Finally, the fact is I might as well be asking Jim Delany to approve a BCS 8-team playoff while I'm at it, because this policy is not changing any time soon. Wake me up after the first week of January. Hopefully, the egg nog will have worn off by then.
For those of you interested in some statistics behind the forgettable Decembers and early Januaries, I've broken down a few schedules for you. North Carolina's has already been discussed, but what about the rest of the top 25?
Let's take a look at the current AP Top 25 (prior to the Dec. 15th release) to see who benefits the most from scheduling patsies in the December not to Remember:
PITTSBURGH (10-0, No. 2) -- Guess how many ranked teams the Panthers have played? None. Their best competition? Throw a dart. You can choose between Belmont, Texas Tech, and Washington State. Good way to keep that top-5 ranking, though. Pitt might be a little nervous that they scheduled Florida State on December 21st. The Seminoles were supposed to be ACC cellar-dwellers but have actually upset a then-ranked Florida team already. Maybe the Panthers meant to schedule Florida Atlantic?
OKLAHOMA (10-0, No. 5) -- Oklahoma actually takes more than a full month "off." After their one-point win over USC (not exactly a Pac-10 powerhouse this year), they'll play the likes of Tulsa, Maine, Utah, VCU, Rice, Arkansas, Coppin State and MD Eastern Shore. They should be 17-0 when they face Texas (finally) on Jan. 12th, 39 days after the win against USC.
LOUISVILLE (6-1, No. 9) -- Louisville, like Pittsburgh, has played exactly zero ranked opponents and has even lost to one of them, Western Kentucky. Surprise, surprise. They won't be playing any other ranked opponents until Jan. 10th at No. 15 Villanova (if Villanova is still ranked). Hey, if you can play the Lamars and Indiana States of the world (and lose while doing it), and continue to be ranked in the Top 10, why not keep scheduling the patsies? Normally, that January game against Kentucky might be meaningful outside the state of Kentucky, but not this year.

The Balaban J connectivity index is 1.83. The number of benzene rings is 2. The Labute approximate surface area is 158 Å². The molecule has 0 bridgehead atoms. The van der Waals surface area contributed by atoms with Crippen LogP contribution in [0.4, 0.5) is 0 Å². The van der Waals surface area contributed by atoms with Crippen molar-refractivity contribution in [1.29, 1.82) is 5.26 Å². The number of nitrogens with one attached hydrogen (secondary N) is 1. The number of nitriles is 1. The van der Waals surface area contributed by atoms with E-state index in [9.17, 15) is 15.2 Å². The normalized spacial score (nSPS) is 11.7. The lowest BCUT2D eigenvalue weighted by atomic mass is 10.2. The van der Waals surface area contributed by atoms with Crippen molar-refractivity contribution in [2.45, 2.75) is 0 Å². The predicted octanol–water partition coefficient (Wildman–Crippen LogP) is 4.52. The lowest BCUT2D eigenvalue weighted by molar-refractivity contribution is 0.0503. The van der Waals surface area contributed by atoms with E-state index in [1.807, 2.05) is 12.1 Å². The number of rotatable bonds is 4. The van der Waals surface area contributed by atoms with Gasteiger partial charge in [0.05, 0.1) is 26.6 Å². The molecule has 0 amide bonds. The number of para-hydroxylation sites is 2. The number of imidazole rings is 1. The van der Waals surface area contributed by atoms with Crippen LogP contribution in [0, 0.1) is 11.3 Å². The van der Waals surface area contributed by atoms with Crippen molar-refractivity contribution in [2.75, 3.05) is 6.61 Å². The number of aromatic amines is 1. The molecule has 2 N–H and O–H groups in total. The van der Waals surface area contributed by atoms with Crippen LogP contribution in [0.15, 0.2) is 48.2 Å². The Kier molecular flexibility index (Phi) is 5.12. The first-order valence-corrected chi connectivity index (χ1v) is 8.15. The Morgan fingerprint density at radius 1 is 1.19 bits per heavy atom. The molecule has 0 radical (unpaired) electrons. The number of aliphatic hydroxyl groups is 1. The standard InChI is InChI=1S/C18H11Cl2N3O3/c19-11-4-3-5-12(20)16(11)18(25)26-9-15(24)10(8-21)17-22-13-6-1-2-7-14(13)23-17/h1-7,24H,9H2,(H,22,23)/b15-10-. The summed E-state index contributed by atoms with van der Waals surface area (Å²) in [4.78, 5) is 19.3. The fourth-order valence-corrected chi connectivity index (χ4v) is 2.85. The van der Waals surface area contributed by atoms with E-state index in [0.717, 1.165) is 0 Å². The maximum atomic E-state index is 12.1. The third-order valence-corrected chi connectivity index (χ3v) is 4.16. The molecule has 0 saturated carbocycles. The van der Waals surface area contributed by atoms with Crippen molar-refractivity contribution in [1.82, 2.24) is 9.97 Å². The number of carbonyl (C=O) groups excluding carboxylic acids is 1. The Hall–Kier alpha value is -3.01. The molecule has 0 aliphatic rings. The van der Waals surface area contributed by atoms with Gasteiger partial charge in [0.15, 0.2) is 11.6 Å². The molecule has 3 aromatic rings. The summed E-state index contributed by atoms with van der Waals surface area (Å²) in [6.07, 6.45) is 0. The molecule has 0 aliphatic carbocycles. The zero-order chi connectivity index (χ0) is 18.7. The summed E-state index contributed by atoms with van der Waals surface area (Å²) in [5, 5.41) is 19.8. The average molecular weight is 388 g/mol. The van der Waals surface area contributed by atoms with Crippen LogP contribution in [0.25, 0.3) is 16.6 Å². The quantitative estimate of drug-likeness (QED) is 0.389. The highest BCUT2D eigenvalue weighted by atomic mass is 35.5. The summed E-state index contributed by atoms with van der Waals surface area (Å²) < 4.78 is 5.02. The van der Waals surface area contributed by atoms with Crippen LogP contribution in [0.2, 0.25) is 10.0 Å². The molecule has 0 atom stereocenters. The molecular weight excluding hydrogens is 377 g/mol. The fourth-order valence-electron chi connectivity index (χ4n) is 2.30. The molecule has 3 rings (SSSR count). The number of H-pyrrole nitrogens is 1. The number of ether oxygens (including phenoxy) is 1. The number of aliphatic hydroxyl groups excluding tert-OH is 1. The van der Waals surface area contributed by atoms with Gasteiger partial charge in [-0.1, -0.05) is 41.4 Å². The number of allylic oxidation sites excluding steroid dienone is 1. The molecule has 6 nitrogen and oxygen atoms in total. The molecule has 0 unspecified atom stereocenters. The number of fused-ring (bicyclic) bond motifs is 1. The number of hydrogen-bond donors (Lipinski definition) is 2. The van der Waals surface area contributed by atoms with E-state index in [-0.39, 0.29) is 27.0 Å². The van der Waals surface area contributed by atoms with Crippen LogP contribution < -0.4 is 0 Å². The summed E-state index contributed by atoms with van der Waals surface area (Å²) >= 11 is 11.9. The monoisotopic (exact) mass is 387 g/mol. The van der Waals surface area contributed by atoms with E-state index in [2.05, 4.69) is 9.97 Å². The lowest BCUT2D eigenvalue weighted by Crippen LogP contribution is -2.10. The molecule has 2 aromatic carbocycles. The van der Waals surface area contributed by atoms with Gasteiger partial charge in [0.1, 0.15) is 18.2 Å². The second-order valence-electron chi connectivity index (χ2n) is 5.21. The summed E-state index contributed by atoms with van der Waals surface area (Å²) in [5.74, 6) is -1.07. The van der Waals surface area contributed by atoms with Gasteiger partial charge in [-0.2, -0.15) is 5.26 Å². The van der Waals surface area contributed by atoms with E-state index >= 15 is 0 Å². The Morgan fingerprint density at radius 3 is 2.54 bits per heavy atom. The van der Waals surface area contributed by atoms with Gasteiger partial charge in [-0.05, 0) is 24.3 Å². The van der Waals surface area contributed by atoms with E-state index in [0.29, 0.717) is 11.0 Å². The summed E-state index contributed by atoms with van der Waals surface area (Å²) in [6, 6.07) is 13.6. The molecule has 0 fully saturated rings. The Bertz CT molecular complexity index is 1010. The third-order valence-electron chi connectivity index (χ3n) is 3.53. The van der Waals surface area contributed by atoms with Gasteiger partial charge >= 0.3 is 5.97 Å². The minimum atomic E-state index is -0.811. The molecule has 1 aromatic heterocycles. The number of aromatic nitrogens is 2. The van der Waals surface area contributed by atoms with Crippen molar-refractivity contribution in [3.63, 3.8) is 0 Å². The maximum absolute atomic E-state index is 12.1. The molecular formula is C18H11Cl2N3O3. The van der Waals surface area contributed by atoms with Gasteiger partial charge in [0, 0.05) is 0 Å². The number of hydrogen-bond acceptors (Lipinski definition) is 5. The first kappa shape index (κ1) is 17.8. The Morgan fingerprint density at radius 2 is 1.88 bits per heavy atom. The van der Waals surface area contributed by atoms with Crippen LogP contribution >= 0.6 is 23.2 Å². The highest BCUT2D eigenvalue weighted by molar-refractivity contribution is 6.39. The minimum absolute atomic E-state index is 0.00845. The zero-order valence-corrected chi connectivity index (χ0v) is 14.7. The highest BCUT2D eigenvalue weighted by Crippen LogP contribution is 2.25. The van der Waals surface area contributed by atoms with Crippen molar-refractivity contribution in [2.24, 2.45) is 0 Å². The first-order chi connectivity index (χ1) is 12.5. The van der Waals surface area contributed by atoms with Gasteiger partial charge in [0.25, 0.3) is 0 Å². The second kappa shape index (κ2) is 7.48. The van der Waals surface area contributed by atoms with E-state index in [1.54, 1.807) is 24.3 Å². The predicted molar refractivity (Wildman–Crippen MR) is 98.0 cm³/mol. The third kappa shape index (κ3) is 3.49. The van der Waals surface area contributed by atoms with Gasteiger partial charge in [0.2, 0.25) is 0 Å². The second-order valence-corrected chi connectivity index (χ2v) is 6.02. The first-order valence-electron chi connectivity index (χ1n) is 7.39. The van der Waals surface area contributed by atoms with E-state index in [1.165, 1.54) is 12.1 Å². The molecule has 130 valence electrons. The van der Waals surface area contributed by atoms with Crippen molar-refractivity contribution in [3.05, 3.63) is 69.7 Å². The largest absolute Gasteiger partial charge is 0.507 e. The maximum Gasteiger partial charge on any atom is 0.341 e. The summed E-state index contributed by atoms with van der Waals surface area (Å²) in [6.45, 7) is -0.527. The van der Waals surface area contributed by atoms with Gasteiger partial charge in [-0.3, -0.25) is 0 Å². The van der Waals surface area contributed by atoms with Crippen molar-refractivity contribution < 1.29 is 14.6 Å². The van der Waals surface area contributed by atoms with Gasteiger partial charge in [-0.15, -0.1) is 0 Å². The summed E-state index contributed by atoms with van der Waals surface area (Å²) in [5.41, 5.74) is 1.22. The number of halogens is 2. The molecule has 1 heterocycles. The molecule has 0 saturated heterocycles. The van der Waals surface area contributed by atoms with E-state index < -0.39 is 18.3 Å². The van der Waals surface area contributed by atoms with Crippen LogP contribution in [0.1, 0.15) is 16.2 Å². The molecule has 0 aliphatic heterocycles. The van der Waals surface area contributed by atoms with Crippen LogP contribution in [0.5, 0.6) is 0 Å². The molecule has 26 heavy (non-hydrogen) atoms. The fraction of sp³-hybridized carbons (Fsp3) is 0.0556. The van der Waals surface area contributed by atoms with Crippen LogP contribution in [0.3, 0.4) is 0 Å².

WAKE FOREST (9-0, No. 11) -- The Demon Deacons are not quite as bad as the rest. Though they have faced no ranked teams, they do have wins over UTEP and Baylor. Though they've scheduled the usual patsies for December, we will find out more about Wake when they travel to BYU on Jan. 3rd before hosting No. 1 North Carolina on Jan. 11th.
UCLA (6-2, No. 16) -- Hey, one loss to a ranked team is enough! After losing to No. 6 Texas (they also lost to unranked Michigan), UCLA won't have to worry about that for a while. The schedule called for a good dose of CSU Northridge, DePaul, Loyola Marymount, Mercer, Wyoming and Louisiana Tech (all at home, no less) before starting off their Pac-10 schedule with weaklings Oregon and Oregon State. Zero quality wins and a No. 16 ranking? Why would they schedule any other way?
ARIZONA STATE (8-1, No. 21) -- As weak as the Pac-10 appears to be this year, Arizona State couldn't afford to lose to the only decent opponent they've played this year, unranked Baylor. Unless BYU is ranked before the game tomorrow night, the Sun Devils don't face another currently ranked opponent until Jan. 17th when they travel to UCLA. In fact, the two games against UCLA are the only games the Sun Devils have on their schedule against currently ranked opponents. Good luck impressing the Selection Committee with games against Mississippi Valley State, Pepperdine, Jackson State, IUPUI, etc.
Keep in mind that these are only the worst offenders. Nearly every major-conference school has the end of December set aside for the meekest of the meek. I might have inlcuded Kansas, except that they will certainly no longer be ranked after Saturday's loss to Massachussetts.
I left off the teams that either a) scheduled some decent games prior to the unofficial "Winter Break," or b) mixed in quality opponents with weaker ones during this time (e.g., Gonzaga).
Have a great December, basketball fans. Just remember, it's only three months until March.